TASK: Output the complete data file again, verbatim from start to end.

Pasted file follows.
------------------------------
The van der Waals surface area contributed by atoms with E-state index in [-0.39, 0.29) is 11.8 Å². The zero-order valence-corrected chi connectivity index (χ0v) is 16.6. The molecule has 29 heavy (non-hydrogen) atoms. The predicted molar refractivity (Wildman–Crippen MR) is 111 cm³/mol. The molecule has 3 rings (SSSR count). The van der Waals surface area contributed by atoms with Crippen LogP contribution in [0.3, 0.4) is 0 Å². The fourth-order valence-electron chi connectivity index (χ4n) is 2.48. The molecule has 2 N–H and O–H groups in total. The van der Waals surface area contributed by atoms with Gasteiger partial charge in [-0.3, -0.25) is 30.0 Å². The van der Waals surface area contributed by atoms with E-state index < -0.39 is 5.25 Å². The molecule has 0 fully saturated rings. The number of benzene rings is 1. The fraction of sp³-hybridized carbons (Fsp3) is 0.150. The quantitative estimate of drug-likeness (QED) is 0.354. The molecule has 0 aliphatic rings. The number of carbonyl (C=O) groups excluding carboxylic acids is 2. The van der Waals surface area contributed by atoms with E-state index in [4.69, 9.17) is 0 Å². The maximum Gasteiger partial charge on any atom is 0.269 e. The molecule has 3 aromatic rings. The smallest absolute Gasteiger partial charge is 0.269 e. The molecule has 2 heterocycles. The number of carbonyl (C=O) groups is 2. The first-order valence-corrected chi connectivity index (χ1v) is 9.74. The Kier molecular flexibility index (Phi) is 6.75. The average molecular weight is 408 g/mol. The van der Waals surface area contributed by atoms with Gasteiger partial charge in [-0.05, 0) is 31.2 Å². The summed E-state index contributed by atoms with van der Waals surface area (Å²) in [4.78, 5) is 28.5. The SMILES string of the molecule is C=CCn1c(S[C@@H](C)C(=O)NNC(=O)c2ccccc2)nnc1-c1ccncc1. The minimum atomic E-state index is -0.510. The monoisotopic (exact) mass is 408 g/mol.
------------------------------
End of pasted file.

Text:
The van der Waals surface area contributed by atoms with E-state index in [-0.39, 0.29) is 11.8 Å². The zero-order valence-corrected chi connectivity index (χ0v) is 16.6. The molecule has 29 heavy (non-hydrogen) atoms. The predicted molar refractivity (Wildman–Crippen MR) is 111 cm³/mol. The molecule has 3 rings (SSSR count). The van der Waals surface area contributed by atoms with Crippen LogP contribution in [0.3, 0.4) is 0 Å². The fourth-order valence-electron chi connectivity index (χ4n) is 2.48. The molecule has 2 N–H and O–H groups in total. The van der Waals surface area contributed by atoms with Gasteiger partial charge in [-0.3, -0.25) is 30.0 Å². The van der Waals surface area contributed by atoms with E-state index < -0.39 is 5.25 Å². The molecule has 0 fully saturated rings. The number of benzene rings is 1. The fraction of sp³-hybridized carbons (Fsp3) is 0.150. The quantitative estimate of drug-likeness (QED) is 0.354. The molecule has 0 aliphatic rings. The number of carbonyl (C=O) groups excluding carboxylic acids is 2. The van der Waals surface area contributed by atoms with E-state index in [4.69, 9.17) is 0 Å². The maximum Gasteiger partial charge on any atom is 0.269 e. The molecule has 3 aromatic rings. The smallest absolute Gasteiger partial charge is 0.269 e. The molecule has 2 heterocycles. The number of carbonyl (C=O) groups is 2. The first-order valence-corrected chi connectivity index (χ1v) is 9.74. The Kier molecular flexibility index (Phi) is 6.75. The average molecular weight is 408 g/mol. The van der Waals surface area contributed by atoms with Gasteiger partial charge in [-0.05, 0) is 31.2 Å². The summed E-state index contributed by atoms with van der Waals surface area (Å²) in [4.78, 5) is 28.5. The SMILES string of the molecule is C=CCn1c(S[C@@H](C)C(=O)NNC(=O)c2ccccc2)nnc1-c1ccncc1. The minimum atomic E-state index is -0.510. The monoisotopic (exact) mass is 408 g/mol.